Born Frank Lincoln Wright in Richland Center, Wisconsin, Wright did not complete high school, choosing instead to work and study civil engineering at the University of Wisconsin. In 1887 he went to work for architect Joseph Lyman Silsbee in Chicago, then after a year joined the firm of Adler and Sullivan.
Louis Sullivan had a lasting impact on Wright’s design philosophy which strove to create a truly American design vocabulary. In 1893 Wright began his own architectural practice first in Chicago, and then out of his home studio in Oak Park. His unique style combined an interest in geometric form with a love of nature, inspired by the prairie landscapes of Wisconsin. His Prairie Style buildings used horizontal lines, and native plantings to integrate structure and site so that it would seem that one was essential to the other. In 1911 Wright moved to Spring Green, Wisconsin, where he built his home, Taliesin.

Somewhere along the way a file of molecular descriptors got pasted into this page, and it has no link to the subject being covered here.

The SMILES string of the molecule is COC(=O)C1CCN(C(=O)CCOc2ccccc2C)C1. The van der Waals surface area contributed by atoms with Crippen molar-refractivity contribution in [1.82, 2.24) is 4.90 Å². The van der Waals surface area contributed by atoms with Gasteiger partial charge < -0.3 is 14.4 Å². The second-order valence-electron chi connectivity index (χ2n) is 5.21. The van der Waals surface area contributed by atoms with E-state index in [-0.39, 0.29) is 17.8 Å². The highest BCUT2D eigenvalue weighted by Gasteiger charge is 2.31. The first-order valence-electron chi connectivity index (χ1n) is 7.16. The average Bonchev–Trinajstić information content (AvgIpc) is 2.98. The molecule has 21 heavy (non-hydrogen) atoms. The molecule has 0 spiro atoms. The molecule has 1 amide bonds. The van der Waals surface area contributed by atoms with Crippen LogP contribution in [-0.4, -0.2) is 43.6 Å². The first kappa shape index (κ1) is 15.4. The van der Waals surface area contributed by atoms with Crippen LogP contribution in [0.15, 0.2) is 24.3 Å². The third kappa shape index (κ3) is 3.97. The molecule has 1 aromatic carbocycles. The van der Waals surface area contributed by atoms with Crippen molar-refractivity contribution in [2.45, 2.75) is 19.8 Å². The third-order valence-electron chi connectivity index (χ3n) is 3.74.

In 1932, Wright started a fellowship program for architects. This live-in residency would train hundreds, both at Taliesin and at Taliesin West, the Phoenix, Arizona home he designed and built in 1937. In the post World War II period Wright would experiment with designs for reasonably priced housing, a style he called Usonian which promoted simple unadorned, affordable structures. In total, his designs number over 1,000, of which 532 were built including; Fallingwater, Mill Run, Pennsylvania; the Imperial Hotel Tokyo; the Guggenheim Museum, New York City; SC Johnson and Son Wax Company Administration Center, Racine, Wisconsin; Unity Temple, Oak Park, Illinois; and Robie House, Chicago, Illinois.